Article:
Drug Levels and Effects:

Summary of Use during Lactation:

Levobupivacaine has not ben studied during breastfeeding, butbupivacaine, which is the racemic mixture of levobupivacaine and dextrobupivacaine, has been studied.Bupivacainelevels in breastmilk are low, and it is not orally absorbed, amounts received by the infant are small and it has not caused any adverse effects in breastfed infants. Levobupivacaine is likely to be similar tobupivacaineduring breastfeeding.



labor and delivery with other anesthetics and analgesics has been reported by some to interfere with breastfeeding. However, this assessment is controversial and complex because of the many different combinations of drugs, dosages and patient populations studied as well as the variety of techniques used. In contrast, epiduralbupivacainebegun


clamping of the umbilical cord appears to enhance breastfeeding success because of improved pain control.

Drug Levels:

Levobupivacaine is the levo isomer ofbupivacaine, which is a racemic mixture of levo- and dextrobupivacaine.

Maternal Levels.

Bupivacainemilk levels were measured in 5 women who were given epiduralbupivacaineanalgesia (dosage not stated) for vaginal delivery.Bupivacainewas undetectable (<20 mcg/L) in all samples taken at 2, 8, 24 and 48 hours postpartum.[1]

One woman receivedbupivacaine50 mg intrapleurally, followed in 1 hour by a continuous infusion of 25 mg/hour for 5 days for operative and postoperative analgesia. Four milk samples were taken during the infusion. The milkbupivacainelevel was 400 mcg/L at 6 hours after the bolus dose and approximately 200 mcg/L at 24, 48 and 72 hours after the bolus dose.[2]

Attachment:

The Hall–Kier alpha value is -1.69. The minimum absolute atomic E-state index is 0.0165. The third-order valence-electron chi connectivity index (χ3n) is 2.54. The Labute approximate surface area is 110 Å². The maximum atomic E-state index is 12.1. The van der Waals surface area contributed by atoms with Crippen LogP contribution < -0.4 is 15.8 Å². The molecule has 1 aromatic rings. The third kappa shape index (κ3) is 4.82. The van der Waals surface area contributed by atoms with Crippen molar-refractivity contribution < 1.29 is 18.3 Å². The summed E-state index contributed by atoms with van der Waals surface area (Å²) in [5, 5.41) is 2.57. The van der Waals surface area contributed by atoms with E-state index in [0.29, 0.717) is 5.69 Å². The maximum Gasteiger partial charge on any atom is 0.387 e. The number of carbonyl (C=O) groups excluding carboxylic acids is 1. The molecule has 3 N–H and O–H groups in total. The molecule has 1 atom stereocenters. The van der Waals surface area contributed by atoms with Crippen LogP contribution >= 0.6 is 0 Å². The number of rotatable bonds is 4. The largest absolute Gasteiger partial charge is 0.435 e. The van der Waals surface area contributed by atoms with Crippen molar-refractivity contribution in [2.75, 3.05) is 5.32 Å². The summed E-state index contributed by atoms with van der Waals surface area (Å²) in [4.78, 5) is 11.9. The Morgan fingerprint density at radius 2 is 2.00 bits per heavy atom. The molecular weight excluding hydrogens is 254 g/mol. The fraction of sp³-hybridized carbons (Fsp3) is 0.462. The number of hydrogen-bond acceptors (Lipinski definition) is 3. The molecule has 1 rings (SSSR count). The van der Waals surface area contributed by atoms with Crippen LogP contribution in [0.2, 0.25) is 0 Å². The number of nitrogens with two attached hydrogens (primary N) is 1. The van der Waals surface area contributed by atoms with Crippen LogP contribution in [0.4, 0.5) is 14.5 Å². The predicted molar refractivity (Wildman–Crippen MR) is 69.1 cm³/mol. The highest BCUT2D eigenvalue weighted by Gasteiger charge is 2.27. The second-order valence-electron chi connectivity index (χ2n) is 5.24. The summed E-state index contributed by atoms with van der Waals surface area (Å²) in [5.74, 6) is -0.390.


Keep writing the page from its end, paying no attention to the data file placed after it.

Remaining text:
Twenty-two women received epidural lidocaine 2% andbupivacaine0.5% for pain control during cesarean delivery. Lidocaine dosage averaged 82 mg (range 25 to 168 mg). Average milkbupivacaineconcentrations were 90 mcg/L at 2 hours after delivery, 60 mcg/L at 4 hours after delivery and 40 mcg/L at 12 hours after delivery.[3]

Infant Levels.

One woman receivedbupivacaine50 mg intrapleurally, followed in 1 hour by a continuous infusion of 25 mg/hour for 5 days for operative and postoperative analgesia. Breastfeeding resumed postoperatively 22 hours after the start of the infusion. A serum sample taken from the infant 5 hours after the morning feeding on day 3 postoperatively (52.5 hours after the bolus dose) contained undetectable (lower limit not stated) amounts ofbupivacaineby gas chromatography.[2]

Effects in Breastfed Infants:

Bupivacaineadministered to the mother by intrapleural or epidural routes had no effect on 13 breastfed infants.[3]

Possible Effects on Lactation:

Thirty women who delivered by cesarean section received either spinal anesthesia (not defined) alone (n = 15) or spinal anesthesia plusbupivacaine(n = 15) by extradural infusion after clamping the umbilical cord. Abupivacainebolus of 12.5 mg was followed by a continuous infusion of 17.5 mg/hour for 3 days postpartum. Patients who receivedbupivacainehad better pain relief as indicated by lower pain scores and a lower consumption of supplemental diclofenac for pain.Bupivacaine-treated patients also produced more milk per day than the untreated women, a difference that was statistically significant from day 3 to the end of the study on day 11 postpartum. The authors concluded that improved pain relief improved breastfeeding performance.[4]

Twenty women who delivered by cesarean section received eitherbupivacainealone orbupivacaineplus buprenorphine by extradural infusion after clamping the umbilical cord. Abupivacainebolus of 12.5 mg was followed by a continuous infusion of 17.5 mg/hour for 3 days. The buprenorphine was given as a bolus of 200 mcg followed by 8.4 mcg/hour for 3 days. Patients started breastfeeding as soon as they were able to sit up. Both the amount of milk fed and infant weight increased in both groups over the first 10 days postpartum; however, the increases were greater in those who receivedbupivacainealone.[3][5]